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Miller, Linklaters’ global head of Islamic finance, who advised the UK government on the western world’s Shariah-compliant bond issuance, discusses the offering and the growth of Islamic finance in the west.
Britain has become the first country outside the Islamic world to issue sovereign Sukuk, the Islamic equivalent of a bond. The government confirmed that £200m of Sukuk, maturing on 22 July 2019, have been sold to investors based in the UK and in the major hubs for Islamic finance around the world. The profit rate on the Sukuk has been set at 2.036% in line with the yield on gilts of similar maturity.
What are the reasons for the popularity of this first issue?
The issue of a sovereign Sukuk by the UK government is something that has been talked about since 2008/09, when the previous administration had raised hopes that this would happen. The intervention of the global financial crisis was in large part a factor
behind the previous attempt not progressing.
This time around, the government announced its intention as part of a wider drive to further strengthen the position of London and the UK as the centre for Islamic finance in the West. This meant that a lot of investors knew it was coming and wanted to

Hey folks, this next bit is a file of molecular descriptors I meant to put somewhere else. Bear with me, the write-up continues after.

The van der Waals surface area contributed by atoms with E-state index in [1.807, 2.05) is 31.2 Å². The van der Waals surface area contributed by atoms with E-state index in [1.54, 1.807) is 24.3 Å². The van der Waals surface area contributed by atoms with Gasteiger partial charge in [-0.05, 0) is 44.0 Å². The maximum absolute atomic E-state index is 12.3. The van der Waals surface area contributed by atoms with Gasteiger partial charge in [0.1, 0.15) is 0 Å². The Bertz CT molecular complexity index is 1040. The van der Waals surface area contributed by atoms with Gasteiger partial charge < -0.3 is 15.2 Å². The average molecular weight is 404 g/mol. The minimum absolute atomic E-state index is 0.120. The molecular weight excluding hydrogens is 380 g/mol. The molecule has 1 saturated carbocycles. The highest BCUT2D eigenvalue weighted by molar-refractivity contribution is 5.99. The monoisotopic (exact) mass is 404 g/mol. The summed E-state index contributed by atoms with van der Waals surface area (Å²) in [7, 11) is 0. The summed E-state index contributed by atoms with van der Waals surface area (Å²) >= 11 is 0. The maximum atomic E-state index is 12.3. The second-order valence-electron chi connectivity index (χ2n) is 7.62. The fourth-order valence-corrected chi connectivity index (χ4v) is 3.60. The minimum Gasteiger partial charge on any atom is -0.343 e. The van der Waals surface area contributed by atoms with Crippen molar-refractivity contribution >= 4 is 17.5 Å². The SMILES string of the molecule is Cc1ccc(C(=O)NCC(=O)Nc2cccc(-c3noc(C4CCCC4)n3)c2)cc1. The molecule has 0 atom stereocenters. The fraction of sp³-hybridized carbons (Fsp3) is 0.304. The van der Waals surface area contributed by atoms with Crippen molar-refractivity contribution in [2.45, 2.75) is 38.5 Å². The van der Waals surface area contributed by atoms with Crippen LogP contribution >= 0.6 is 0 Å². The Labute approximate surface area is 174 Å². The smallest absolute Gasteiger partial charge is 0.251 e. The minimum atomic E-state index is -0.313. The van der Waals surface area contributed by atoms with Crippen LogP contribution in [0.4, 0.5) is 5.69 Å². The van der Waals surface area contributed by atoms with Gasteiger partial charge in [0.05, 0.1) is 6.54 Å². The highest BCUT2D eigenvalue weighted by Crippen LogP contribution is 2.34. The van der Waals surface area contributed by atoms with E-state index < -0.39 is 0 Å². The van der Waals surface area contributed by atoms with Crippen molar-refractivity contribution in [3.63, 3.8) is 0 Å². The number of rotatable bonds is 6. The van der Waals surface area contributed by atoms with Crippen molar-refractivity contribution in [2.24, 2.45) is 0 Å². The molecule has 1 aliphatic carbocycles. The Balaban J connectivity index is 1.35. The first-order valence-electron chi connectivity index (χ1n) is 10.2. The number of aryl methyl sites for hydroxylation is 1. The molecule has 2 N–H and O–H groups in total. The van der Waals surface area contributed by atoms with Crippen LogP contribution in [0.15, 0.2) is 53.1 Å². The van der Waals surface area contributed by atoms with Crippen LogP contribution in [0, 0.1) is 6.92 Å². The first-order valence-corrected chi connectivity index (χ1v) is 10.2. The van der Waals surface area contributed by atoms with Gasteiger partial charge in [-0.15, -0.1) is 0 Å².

acquire their own slice of modern financial history. Islamic finance is an international industry that attracts investors from across the world. The majority of recently issued Sukuk have been oversubscribed by various multiples, evidencing continuing
demand, not least because of the shortage of quality assets. The near 12 times over subscription and eventual allocation of the UK Sukuk to investors across Europe, the Middle East and Asia has, to a certain extent, reflected both the continuing demand
and typical Sukuk allocation.
How do Islamic bonds differ from traditional sovereign bonds?
Most Islamic bonds have a similar
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